Taktsang has been one of Bhutan’s most prominent Buddhist monasteries. It is located 3000 meters north of Paro on a cliff. The monastery was founded in 1693. Guru Rinpoche, myth has it, rode on the backs of a burning tigress from Tibet towards this cliff. It is one of the best places from the top 15 places to visit in Thimphu.
- Tsechus Tsechus Tsechus Tsechus (Festivals)
Tshechu is Bhutan’s largest religious event.
It is held in all of the main monasteries & dzongs. Tshechus are social events where people worldwide come to see mask dances & cultural objects.
- Dzong (Bhutanese Fort)
Dzongs were historical forts that are still used as administration using next. Dzongs are constructed in the traditional Bhutanese style, with a large base and a tapering roof.
Dzongs were made without the use of any nails.
- Gross National Happiness (GNH).
Gross National Happiness (GNH) is Bhutan’s creation ideology, which is focused on Buddhist principles and tests people’s spiritual & mental fellow human. GNH is followed as an alternative planning theory rather than rejecting the traditional calculating growth approach.
- The Highest Mountains That Are Yet To Be Climbed
Mount Jhomolhari, Jitchu Drake, and other Bhutan peaks are among the world’s tallest unclimbed peaks. Mountain climbing in the hills, which the Bhutanese claim is the abode of gods and ghosts, is forbidden by the authorities.
- Museums And Monuments
Museums are archives of Bhutanese past, beginning with Guru Padmasambhava’s arrival in the eighth century. Visitors would have a museum-within-a-museum experience when touring the several dzongs & Lhakhang, one of which is distinct from the others.
- Mountain Trekking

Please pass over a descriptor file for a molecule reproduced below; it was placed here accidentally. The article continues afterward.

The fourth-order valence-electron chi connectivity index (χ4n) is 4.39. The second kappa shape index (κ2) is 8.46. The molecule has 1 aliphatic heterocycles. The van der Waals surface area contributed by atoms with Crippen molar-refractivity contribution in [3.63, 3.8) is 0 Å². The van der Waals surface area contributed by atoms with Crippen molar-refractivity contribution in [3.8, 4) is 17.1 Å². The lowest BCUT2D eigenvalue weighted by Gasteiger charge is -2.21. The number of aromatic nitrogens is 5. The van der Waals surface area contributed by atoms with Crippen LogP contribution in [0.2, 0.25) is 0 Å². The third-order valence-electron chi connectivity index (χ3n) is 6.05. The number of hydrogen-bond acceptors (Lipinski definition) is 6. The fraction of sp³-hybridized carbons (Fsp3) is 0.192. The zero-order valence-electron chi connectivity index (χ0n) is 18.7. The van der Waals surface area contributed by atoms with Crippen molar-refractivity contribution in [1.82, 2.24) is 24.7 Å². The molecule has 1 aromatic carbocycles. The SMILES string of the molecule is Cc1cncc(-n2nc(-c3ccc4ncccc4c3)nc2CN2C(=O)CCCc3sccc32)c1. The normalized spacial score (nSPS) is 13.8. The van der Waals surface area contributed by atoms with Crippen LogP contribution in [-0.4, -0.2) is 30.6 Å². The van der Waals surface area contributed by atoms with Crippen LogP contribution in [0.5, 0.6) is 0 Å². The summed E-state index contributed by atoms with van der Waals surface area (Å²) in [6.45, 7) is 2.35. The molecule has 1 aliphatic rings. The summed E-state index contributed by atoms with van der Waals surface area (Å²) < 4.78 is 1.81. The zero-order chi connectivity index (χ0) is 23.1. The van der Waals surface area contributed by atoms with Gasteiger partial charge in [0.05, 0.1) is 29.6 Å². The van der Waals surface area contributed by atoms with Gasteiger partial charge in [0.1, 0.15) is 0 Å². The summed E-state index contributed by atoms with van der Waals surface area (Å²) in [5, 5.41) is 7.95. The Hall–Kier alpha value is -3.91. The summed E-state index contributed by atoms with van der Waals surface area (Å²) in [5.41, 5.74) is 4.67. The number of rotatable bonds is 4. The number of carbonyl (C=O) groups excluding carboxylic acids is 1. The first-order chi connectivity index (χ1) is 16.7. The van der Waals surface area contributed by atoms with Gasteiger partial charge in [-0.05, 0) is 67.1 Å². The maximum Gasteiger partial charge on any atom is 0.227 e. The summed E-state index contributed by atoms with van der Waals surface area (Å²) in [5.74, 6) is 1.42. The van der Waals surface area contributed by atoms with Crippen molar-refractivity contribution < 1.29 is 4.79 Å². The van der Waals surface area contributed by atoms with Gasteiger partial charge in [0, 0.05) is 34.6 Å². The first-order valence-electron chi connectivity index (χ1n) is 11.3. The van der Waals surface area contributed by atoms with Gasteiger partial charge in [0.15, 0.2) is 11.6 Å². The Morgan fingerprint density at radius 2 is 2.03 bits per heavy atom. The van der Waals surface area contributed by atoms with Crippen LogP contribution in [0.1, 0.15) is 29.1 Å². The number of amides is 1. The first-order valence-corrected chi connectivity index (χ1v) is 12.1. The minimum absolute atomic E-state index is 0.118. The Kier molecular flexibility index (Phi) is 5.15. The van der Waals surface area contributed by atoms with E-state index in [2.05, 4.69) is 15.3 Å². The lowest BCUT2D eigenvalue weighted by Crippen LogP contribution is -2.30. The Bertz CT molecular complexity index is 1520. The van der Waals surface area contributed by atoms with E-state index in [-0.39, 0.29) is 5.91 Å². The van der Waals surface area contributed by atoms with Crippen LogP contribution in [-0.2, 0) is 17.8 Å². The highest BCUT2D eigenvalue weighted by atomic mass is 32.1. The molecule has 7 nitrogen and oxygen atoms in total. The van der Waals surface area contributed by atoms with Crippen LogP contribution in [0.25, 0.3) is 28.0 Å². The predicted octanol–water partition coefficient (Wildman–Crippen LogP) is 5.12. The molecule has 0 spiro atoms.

Trekking in Bhutan can take you on physically demanding routes that require passing steep mountain passes & snow. You may well be disturbed by moochers, but the beautifully stunning look you will experience is well worth the effort. You’ll even come into touch with tough highlanders and villagers, but luckily, ponies will be available to transport your belongings!
- Bhutan Has Thirteen Distinct Popular Arts & Crafts
The Zorig Chusum, or Thirteen Bhutanese Arts and Crafts, are symbolic & embedded in Buddhist philosophy. Woodworking, stoneworking, carving, drawing, sculpting, woodturning, blacksmithing, jewelry making, hemp work, woodblock printing, tailoring, & weaving are among them. In the 15th century, a treasure hunter called Pema Lingpa brought these arts & crafts to Bhutan.
- Tasty Food Items
Bhutan seems to be the only place in the world where tomato sauce is being used as a vegetable rather than preparation. Ema-Datshi, a chili & cheese stew eaten with potatoes, is the traditional dish. Daring tourists will want to do it at their own risk!
- Bhutanese Buddhist Monks
Buddhism is not a religion throughout Bhutan; this is a part of living. Bhutan’s stability is maybe because Buddhism is profoundly ingrained throughout the society’s mindset. And do not be surprised if you see an elderly male or female circumambulating the Memorial Chorten with such a string of beads in their hand. Bhutan’s practice is a perfect way of getting away from the chaos and turmoil.